Shauna Seliy is the author of the novel When We Get There (Bloomsbury). She grew up in Pittsburgh, Pennsylvania. Her work has appeared in Hinchas de Poesia, Alaska Quarterly Review, and the New Orleans Review. She teaches at Northwestern University and is at work on a new novel. Her story “Kingdom” appears in the Summer 2014 issue of The Kenyon Review.
Can you identify the seed of inspiration of your story “Kingdom”? What was the hardest part about writing it?
Many years ago my stepfather told me a story about being in a barber’s chair when he was a kid. The police came storming in after the guy in the chair next to him, a known numbers runner, who immediately started eating the evidence. I had that story for a long time, but nowhere to go with it. I had to wait for some other things to fall into the net. Then some years later, I heard a story from my stepdad’s cousin about how when her mother was pregnant with her, in a moment of despair, she headed for the train tracks, but was stopped by a chance meeting with a family friend.
The hardest part about writing it? Having just looked at the completed version in the summer issue, I was about to write in answer to that question— “Nothing, it was terrific fun. Thanks so much for asking!” But then I looked back at my files and there are over forty drafts of the story, many of them full of notes, questions, taunts addressed to self, false starts, on and on.
What have you learned about the writing process in the last five years?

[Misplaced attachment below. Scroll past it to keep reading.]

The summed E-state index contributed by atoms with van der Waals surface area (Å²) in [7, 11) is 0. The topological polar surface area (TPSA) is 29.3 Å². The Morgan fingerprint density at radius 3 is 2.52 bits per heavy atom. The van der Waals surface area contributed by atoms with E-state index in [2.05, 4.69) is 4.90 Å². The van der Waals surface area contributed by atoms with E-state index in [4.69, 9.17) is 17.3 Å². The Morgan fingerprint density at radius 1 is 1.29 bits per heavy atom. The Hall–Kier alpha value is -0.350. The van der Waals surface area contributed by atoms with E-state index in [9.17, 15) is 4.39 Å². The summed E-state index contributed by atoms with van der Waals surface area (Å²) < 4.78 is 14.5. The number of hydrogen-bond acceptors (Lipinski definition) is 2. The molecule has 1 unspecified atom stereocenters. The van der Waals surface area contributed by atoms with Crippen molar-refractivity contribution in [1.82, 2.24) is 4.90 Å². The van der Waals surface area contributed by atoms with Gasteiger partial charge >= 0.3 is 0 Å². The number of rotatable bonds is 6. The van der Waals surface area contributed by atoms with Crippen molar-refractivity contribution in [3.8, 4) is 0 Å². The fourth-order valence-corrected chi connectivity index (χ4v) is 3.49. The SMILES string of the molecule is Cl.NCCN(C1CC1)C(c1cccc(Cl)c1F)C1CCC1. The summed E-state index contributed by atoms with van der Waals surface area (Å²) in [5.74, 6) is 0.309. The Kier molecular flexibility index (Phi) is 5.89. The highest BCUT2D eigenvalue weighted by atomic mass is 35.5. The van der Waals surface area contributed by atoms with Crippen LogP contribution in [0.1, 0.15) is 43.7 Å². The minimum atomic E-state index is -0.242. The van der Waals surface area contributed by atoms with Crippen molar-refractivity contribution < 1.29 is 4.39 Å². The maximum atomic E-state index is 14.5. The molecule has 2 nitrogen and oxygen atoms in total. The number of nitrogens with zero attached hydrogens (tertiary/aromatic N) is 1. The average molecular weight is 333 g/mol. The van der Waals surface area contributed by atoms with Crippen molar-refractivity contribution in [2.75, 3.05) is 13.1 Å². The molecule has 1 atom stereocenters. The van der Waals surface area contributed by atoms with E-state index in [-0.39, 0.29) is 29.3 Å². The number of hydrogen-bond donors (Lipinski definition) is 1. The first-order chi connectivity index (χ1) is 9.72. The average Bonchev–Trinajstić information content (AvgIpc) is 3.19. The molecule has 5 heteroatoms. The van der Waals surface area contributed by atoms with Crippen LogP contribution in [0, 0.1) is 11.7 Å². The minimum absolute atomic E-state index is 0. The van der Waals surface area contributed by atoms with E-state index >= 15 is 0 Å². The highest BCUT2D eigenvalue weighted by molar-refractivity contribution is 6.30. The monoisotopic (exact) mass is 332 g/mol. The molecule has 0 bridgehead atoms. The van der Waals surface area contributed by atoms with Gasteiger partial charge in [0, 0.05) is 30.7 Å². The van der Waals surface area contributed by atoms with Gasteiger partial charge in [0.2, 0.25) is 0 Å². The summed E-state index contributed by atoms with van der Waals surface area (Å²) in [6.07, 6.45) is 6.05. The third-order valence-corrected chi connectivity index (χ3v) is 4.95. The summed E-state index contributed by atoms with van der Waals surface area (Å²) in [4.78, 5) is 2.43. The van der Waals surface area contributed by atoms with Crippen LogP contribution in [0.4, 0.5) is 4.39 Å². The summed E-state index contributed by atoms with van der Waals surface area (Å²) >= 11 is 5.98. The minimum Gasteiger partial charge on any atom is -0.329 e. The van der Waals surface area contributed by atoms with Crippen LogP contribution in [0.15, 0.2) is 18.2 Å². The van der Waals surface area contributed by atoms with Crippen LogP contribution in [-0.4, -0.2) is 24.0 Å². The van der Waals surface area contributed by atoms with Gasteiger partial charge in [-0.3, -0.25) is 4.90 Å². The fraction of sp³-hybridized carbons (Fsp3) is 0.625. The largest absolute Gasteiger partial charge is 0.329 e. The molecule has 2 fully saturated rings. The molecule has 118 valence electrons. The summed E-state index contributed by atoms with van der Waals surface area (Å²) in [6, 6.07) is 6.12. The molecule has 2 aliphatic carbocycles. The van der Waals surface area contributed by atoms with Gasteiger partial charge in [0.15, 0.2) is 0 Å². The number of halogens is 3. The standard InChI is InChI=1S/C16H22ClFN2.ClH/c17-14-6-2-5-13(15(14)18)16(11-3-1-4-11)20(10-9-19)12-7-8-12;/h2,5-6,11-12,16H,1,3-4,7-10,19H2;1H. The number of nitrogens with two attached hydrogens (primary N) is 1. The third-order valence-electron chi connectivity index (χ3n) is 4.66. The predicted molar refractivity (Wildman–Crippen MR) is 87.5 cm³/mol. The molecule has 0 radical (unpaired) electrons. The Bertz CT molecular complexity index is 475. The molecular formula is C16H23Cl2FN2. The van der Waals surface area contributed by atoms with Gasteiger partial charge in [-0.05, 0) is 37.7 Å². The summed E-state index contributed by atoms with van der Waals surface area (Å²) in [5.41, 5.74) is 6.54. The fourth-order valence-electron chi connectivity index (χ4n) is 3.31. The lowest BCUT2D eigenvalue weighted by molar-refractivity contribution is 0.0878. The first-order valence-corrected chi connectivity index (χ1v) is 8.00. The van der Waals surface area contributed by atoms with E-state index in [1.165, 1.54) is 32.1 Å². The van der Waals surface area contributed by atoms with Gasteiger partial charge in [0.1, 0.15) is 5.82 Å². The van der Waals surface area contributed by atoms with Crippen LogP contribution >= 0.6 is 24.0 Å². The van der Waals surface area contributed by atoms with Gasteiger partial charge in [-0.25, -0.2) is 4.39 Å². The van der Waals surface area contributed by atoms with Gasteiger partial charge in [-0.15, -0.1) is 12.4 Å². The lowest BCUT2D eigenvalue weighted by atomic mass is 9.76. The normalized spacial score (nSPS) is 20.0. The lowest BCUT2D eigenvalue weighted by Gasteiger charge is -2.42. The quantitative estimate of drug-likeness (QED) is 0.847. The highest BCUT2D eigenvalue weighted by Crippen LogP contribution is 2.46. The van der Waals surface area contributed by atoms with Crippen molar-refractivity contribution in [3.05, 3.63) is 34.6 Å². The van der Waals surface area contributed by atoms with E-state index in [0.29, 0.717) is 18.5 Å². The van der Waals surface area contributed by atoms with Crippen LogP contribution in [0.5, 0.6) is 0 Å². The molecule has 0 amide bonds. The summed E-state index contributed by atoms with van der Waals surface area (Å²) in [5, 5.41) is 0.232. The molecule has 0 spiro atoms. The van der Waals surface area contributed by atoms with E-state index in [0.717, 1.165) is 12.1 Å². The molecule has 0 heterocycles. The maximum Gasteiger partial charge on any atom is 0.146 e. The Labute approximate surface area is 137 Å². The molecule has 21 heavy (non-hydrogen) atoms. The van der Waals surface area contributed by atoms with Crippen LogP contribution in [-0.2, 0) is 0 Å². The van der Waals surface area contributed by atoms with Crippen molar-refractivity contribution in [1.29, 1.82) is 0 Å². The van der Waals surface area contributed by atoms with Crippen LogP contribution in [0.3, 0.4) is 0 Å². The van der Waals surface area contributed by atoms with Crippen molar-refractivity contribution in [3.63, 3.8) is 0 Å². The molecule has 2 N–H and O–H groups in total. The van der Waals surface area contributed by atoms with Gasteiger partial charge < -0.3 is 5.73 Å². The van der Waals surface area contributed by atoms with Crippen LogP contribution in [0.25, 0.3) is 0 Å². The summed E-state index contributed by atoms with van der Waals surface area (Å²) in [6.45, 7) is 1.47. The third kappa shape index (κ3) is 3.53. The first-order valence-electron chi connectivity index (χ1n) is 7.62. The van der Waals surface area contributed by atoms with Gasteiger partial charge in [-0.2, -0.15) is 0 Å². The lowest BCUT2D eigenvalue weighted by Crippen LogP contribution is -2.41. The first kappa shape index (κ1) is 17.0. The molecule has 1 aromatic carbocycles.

I have a two and a half year old son. Before we had him, I had the most outlandish excuses for not writing that somehow seemed completely legit to me: the dog is staring at me is the one my partner liked the most. But a little boy staring at you, wanting food, love, or a purchase from which to look out the window. Wow, I should have written more when it was just the dog staring at me.
Which non-writing-related aspect of your life most influences your writing?
Music. And I’m so grateful to all the storytellers in my life.
In the 1950′s, John Crowe Ransom invited a coterie of critics (William Empson, Northrop Frye, etc.) to write a “credo” for The Kenyon Review. The results became an essay series by ten leading critics on their core beliefs regarding literature and the critical practice, entitled “My Credo.” What would you include in your own credo? What core beliefs do you have about literature and books?
When I’ve gone through tough times, I pile up books by my bed and on my desk, stacks of poetry collections, novels, nonfiction, photography books, art books, whatever. Sometimes I don’t even open them. I just get to feeling better sitting next to them. Books are a kind of universal medicine. I think people who love to read, or love to write (or to have written!)—I think we all know this.
Could you tell us a little about one of your current or upcoming writing projects?
I’m writing more stories about Emil Jankovich, the boy in “Kingdom.” And for years now, I’ve been working on a short novel that was, at first, about a women in her twenties going on a trip to Istanbul. Now she’s in her thirties. By the time I finish it, it may be about a retiree or maybe a nonagenarian who takes one final cruise to Istanbul!